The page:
A Texas state senator introduced a bill seeking to prevent the use of eminent domain to take private property for public projects. TX SB 479 creates a stricter pool of defined project milestones that government entities would have to hit to prove they are making progress toward the stated public use, according to Texas State Senator Charles Schwertner, R-Georgetown, who proposed the bill. “It’s important that the legislature reestablish the rights of private property owners, prevent government abuse, and encourage more timely use of property acquired through eminent domain. While eminent domain is commonly used for the greater good, it’s a power that can be easily abused,” Schwertner said in a statement.
SB 479 is intended to build on a 2011 law requiring “actual progress” be made to hold land via eminent domain. If there is no such progress, the property owner may buy back the condemned land. Schwertner contends a more stringent set of definitions is necessary to prevent abuse of eminent domain and to protect landowners’ rights.
SB 479 bumps up the number of necessary milestones that a government entity would have to hit to continue exercising eminent domain from two major benchmarks to three. The possible milestones allowed under Schwertner’s bill include performing significant labor on the property, purchasing development materials, applying for state or federal funds, procuring the services of an expert needed for the project — such as an architect, engineer or surveyor — or applying for a state or federal permit for the development.
New York City Planning Director Carl Weisbrod recently stated that the City’s redevelopment plans won’t involve the use of eminent domain to acquire property. The planning priorities include building more affordable housing and rezoning a five-block stretch of midtown Manhattan adjacent to Grand Central Terminal. “I don’t see us using eminent domain in a broad way,” Weisbrod told a real estate conference hosted by Crain’s New York Business. “I don’t believe that it’s going to be in our toolbox.”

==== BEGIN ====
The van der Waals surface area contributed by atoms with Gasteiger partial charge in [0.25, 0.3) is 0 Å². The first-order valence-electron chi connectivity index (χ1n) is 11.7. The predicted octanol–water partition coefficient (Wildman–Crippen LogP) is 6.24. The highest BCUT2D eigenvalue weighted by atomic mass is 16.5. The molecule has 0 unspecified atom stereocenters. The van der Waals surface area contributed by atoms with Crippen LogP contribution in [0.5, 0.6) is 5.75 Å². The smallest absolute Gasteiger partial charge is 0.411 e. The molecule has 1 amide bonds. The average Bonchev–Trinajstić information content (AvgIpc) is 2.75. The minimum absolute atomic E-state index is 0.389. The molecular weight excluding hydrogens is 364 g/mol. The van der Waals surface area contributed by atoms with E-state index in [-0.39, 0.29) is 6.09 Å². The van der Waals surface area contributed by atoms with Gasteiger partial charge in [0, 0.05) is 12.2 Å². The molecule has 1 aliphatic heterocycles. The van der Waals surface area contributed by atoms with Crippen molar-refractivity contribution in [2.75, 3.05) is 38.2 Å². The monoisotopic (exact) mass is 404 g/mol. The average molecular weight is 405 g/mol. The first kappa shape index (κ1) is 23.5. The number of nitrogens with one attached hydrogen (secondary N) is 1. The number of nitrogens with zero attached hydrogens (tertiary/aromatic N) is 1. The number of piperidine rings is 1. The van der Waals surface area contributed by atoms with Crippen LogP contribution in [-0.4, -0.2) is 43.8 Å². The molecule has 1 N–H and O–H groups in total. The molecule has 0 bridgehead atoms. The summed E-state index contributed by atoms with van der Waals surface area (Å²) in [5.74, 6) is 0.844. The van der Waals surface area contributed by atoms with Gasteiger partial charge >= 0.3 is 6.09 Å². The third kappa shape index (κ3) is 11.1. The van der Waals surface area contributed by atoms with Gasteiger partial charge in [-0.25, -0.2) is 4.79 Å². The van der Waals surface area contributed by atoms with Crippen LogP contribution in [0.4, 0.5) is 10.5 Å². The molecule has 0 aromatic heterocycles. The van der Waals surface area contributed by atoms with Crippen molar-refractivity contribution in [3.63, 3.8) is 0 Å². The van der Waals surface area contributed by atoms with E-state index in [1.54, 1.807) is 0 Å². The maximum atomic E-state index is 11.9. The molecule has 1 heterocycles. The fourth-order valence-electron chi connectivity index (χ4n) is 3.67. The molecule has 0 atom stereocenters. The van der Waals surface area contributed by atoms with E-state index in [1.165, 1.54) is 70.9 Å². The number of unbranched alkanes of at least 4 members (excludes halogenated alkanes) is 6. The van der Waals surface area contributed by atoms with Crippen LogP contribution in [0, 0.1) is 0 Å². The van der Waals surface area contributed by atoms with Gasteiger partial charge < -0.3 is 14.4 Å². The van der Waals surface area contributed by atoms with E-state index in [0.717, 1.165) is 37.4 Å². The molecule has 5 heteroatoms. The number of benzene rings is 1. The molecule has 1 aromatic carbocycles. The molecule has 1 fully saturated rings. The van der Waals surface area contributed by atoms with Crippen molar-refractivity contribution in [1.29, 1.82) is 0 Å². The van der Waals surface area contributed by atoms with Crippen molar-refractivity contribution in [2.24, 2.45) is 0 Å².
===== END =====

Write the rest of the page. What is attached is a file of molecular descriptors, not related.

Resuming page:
You may recall a prior blog post regarding a case where we proved a “de facto” taking of a property. A “de facto” condemnation – sometimes known as an “inverse condemnation” – occurs when a condemnor’s actions cause the equivalent of a taking before a declaration of taking is filed. Our client was in the process of developing a property for residential condominiums. PennDOT did not initiate a condemnation action until May, 2009. We established that PennDOT’s actions caused a taking in December 2006. As a result, the property will now be valued as of December 2006 and not May 2009.
We recently tried the damages part of the case before a “Board of View.” PennDOT alleged the value of the condemned property was $6.75 million. We presented evidence that the value was $25 million. The Board entered an award of $22.5 million.
One other benefit of our de facto win is the amount of delay compensation – interest – owed to the property owner. It will now be calculated beginning in December 2006 as opposed to 2009. The amount will be substantial.
PennDOT will undoubtedly appeal.
A protest was held Sunday in North St. Louis to demonstrate against a city bill which would allow the city to condemn property in the city’s third and fifth wards. The bill is part of attempts to encourage the new National Geospatial Agency facility construction to take place within city limits.
Homeowners spoke out in front of city leaders Sunday with the hope to save their homes.
The next hearing on the eminent domain bill is not yet scheduled.
A CT state senator wants to ban the Connecticut Department of Transportation’s ability to use its power of eminent domain to seize “intangible property,” such as bus companies’ licenses to carry passengers on specified routes. CT Sen. Joe Markley, introduced a bill “to limit the state’s power of eminent domain to the taking of tangible real property” – and to “specify that such power does not extend to the taking of licenses or permits.” “This radical expansion of eminent domain threatens every business person and property-holder in Connecticut,” Markley said.
The bill is a reaction to the DOT’s recent taking of four private bus companies’ long-standing licenses to carry passengers over certain routes.
DOT Commissioner James P. Redeker stated has said that the condemnation of the bus companies’ certificates is a continuation of a DOT effort dating back five years to put the companies’ commuter routes out to competitive bidding. He said such bidding wasn’t done decades ago when the companies obtained their certificates under a noncompetitive state regulatory system that he called “ancient.”